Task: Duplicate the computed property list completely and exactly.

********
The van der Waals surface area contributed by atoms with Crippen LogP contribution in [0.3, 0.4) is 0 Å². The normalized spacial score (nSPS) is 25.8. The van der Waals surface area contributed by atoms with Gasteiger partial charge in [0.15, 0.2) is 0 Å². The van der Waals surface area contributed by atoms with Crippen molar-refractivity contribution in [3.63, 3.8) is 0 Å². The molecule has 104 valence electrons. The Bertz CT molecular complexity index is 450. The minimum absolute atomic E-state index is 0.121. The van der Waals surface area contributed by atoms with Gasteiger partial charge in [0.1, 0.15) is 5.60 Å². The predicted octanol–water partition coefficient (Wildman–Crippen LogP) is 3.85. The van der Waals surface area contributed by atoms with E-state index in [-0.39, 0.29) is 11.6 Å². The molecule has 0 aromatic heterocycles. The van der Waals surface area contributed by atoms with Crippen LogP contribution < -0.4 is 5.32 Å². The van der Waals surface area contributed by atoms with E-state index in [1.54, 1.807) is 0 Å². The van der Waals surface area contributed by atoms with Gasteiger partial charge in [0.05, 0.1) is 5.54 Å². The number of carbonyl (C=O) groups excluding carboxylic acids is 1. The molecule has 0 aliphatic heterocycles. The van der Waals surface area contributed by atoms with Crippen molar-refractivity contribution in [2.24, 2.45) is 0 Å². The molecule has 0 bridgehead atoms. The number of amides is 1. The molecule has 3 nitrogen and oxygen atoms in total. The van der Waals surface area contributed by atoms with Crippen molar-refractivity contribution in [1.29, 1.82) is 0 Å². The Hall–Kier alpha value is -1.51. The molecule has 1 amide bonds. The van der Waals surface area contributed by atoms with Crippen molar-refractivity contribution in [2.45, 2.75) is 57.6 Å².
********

The van der Waals surface area contributed by atoms with Crippen LogP contribution in [0.3, 0.4) is 0 Å². The normalized spacial score (nSPS) is 25.8. The van der Waals surface area contributed by atoms with Gasteiger partial charge in [0.15, 0.2) is 0 Å². The van der Waals surface area contributed by atoms with Crippen molar-refractivity contribution in [3.63, 3.8) is 0 Å². The molecule has 104 valence electrons. The Bertz CT molecular complexity index is 450. The minimum absolute atomic E-state index is 0.121. The van der Waals surface area contributed by atoms with Gasteiger partial charge in [0.1, 0.15) is 5.60 Å². The predicted octanol–water partition coefficient (Wildman–Crippen LogP) is 3.85. The van der Waals surface area contributed by atoms with E-state index in [-0.39, 0.29) is 11.6 Å². The molecule has 0 aromatic heterocycles. The van der Waals surface area contributed by atoms with Crippen LogP contribution < -0.4 is 5.32 Å². The van der Waals surface area contributed by atoms with E-state index in [1.54, 1.807) is 0 Å². The van der Waals surface area contributed by atoms with Gasteiger partial charge in [0.05, 0.1) is 5.54 Å². The number of carbonyl (C=O) groups excluding carboxylic acids is 1. The molecule has 0 aliphatic heterocycles. The van der Waals surface area contributed by atoms with Crippen molar-refractivity contribution in [2.24, 2.45) is 0 Å². The molecule has 0 bridgehead atoms. The number of amides is 1. The molecule has 3 nitrogen and oxygen atoms in total. The van der Waals surface area contributed by atoms with Crippen molar-refractivity contribution in [1.29, 1.82) is 0 Å². The Hall–Kier alpha value is -1.51. The molecule has 1 amide bonds. The van der Waals surface area contributed by atoms with Crippen molar-refractivity contribution in [2.45, 2.75) is 57.6 Å².